Currently, the RTX 2080 Ti completely blows away every other consumer-grade graphics card with 11GB of GDDR6 memory and high-end Tensor and RT cores that will enable AI-controlled super sampling and real-time ray tracing. AMD right now doesn’t have anything in the same ballpark – but does that even matter?
AMD has always been known for being the clear value champions, whereas Nvidia usually has more powerful hardware. However, at CES 2019, AMD revealed the Radeon VII. And, now that we’ve got our hands on it for testing, we can say that it’s on equal footing with the RTX 2080 – at least until you turn DirectX 12 on. Still, with its 16GB of HBM2 memory, the AMD Radeon VII will shine for any aspiring creatives out there.
The lowest end current-generation graphics card in the RTX lineup is the Nvidia GeForce RTX 2060, with performance that outmatches the AMD Vega 56 at the same price point. And, while the prices for these two GPUs are mostly comparable, AMD is currently dominating the budget-to-mid-range product stack with the AMD Radeon RX 5700, which brings about 2GB more VRAM than the Nvidia GeForce RTX 2060 at the same price point.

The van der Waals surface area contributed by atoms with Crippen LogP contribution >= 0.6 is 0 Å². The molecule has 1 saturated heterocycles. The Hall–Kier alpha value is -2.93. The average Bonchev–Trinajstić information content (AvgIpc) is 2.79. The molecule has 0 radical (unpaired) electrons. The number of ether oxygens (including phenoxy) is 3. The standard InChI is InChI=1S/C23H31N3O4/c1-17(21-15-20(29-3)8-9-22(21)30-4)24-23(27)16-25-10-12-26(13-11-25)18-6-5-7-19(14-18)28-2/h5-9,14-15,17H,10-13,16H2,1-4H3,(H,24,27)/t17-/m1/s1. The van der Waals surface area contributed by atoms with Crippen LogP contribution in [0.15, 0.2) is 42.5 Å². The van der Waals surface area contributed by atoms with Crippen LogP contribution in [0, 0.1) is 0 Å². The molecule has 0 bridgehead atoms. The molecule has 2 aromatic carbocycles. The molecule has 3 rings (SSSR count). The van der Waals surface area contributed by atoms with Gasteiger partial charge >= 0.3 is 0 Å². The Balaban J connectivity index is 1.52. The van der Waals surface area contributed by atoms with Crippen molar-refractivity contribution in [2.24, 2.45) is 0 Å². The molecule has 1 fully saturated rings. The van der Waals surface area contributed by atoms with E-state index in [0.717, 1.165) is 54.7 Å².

At the end of the day, AMD and Nvidia are still occupying completely different sides of the marketplace right now especially since AMD might not have ray tracing until 2020, so the best choice is going to rely on what games you’re trying to play and at what resolution.
If you’re trying to play games like Assassin’s Creed Odyssey at 4K, you’re going to want to go with Nvidia. But, if you just want to play Overwatch at 1080p with a high refresh rate – go with AMD. Radeon VII is also looking promising for 4K performance – especially with that 16GB of HBM2 memory. In the meantime, the two new AMD Navi and the Nvidia Super RTX cards are going toe-to-toe in the 1440p gaming sphere.
Software, drivers and features
One key draw to using Nvidia hardware over AMD is the Green Team’s GeForce Experience software.
Because it delivers driver updates and optimizes games in addition to letting you broadcast gameplay and capture screenshots as well as videos directly from its easy-to-use interface, Nvidia GeForce Experience is posited as the one PC gaming application to rule them all.
Meanwhile, AMD’s newly announced Radeon Software Adrenalin 2019 Edition aims to overtake Nvidia’s solution. The latest update is stacked features including automatic overclocking (that doesn’t need tensor cores) and stream games to your mobile device.